At its 1900 Imperial Session, representatives from 82 temples marched in a Washington, D.C., parade reviewed by President William McKinley. Membership was well over 55,000.
The Evolution of the "World's Greatest Philanthropy"
Shriners were unstoppable in the early 1900s. Membership grew rapidly, and the geographical range of temples widened. Between 1900 and 1918, eight new temples were created in Canada, and one each in Honolulu, Mexico City and the Republic of Panama. The organization became, in fact, the Ancient Arabic Order of the Nobles of the Mystic Shrine for North America. New flourishes were added to a growing tradition of colorful pageantry. More bands were formed, and the first circus is said to have opened in 1906 in Detroit.
During the same period, there was growing member support for establishing an official charity. Most temples had individual philanthropies, and sometimes Shriners as an organization gave aid. After the 1906 earthquake in San Francisco, Shriners sent $25,000 to help the stricken city, and in 1915, Shriners contributed $10,000 for the relief of European war victims. But neither the individual projects nor the special one-time contributions satisfied the membership, who wanted to do more.
In 1919, Freeland Kendrick (Lu Lu Shriners, Philadelphia) was the Imperial Potentate-elect for the 363,744 Shriners. He had long been searching for a cause for the thriving group to support. In a visit to the Scottish Rite Hospital for Crippled Children in Atlanta, he became aware of the overwhelming orthopaedic needs of children in North America. As Imperial Potentate in 1919 and 1920, he traveled more than 150,000 miles, visiting a majority of the 146 temples to campaign for an official philanthropy.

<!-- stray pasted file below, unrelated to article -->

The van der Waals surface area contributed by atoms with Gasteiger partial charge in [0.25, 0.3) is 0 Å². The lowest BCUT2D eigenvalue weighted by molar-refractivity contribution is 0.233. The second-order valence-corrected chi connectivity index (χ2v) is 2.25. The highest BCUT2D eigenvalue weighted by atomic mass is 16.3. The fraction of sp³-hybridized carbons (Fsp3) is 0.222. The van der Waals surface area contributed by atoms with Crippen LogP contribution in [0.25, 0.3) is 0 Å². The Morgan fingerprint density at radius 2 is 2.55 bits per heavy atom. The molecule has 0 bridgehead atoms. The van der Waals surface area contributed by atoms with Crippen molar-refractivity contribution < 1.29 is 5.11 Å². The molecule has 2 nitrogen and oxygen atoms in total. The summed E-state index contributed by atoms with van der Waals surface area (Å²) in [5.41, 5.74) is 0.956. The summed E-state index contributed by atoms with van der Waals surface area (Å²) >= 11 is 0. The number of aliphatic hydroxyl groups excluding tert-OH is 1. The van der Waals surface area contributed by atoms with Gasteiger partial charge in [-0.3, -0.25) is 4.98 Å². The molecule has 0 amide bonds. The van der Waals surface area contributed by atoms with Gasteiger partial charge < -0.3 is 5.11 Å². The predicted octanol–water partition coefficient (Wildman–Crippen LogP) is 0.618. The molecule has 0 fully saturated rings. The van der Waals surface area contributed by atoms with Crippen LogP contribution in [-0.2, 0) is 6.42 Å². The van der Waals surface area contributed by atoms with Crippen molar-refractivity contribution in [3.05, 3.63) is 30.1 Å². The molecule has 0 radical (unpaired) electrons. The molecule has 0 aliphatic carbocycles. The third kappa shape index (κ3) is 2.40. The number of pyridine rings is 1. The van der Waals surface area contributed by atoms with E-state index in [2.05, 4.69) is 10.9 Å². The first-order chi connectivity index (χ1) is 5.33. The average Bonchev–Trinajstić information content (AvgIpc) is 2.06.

1920 Imperial Session
At the June 1920 Imperial Session in Portland, Ore., Kendrick proposed establishing Shriners Hospital for Crippled Children (now Shriners Hospitals for Children), to be supported by a $2 yearly assessment from each Shriner (now $5 per year).
Conservative Shriners expressed doubts about assuming this kind of responsibility. Prospects for approval were dimming when Noble Forrest Adair (Yaarab Shriners, Atlanta) rose to speak: “I was lying in bed yesterday morning, about 4 o’clock . . . and some poor fellow who had strayed from the rest of the band . . . stood down there under the window for 25 minutes playing ‘I’m Forever Blowing Bubbles.’” He said that when he awoke later, “I thought of the wandering minstrel, and I wondered if there were not a deep significance in the tune that he was playing for Shriners, ‘I’m Forever Blowing Bubbles.’ ” He noted, “While we have spent money for songs and spent money for bands, it’s time for the Shrine to spend money for humanity. I want to see this thing started. Let’s get rid of all the technical objections. And if there is a Shriner in North America,” he continued, “who objects to having paid the two dollars after he has seen the first crippled child helped, I will give him a check back for it myself.”
When he was through, Noble Adair sat down to thunderous applause. The whole tone of the session had changed. There were other speakers, but the decision had already been reached. The resolution was passed unanimously.
A committee was chosen to determine the site and personnel for the Shriners Hospital. After months of work, research and debate, the committee concluded that there should be not just one hospital but a network of hospitals throughout North America. It was an idea that appealed to Shriners, who liked to do things in a big and colorful way. When the committee brought the proposal to the 1921 Imperial Session in Des Moines, Iowa, it too was passed.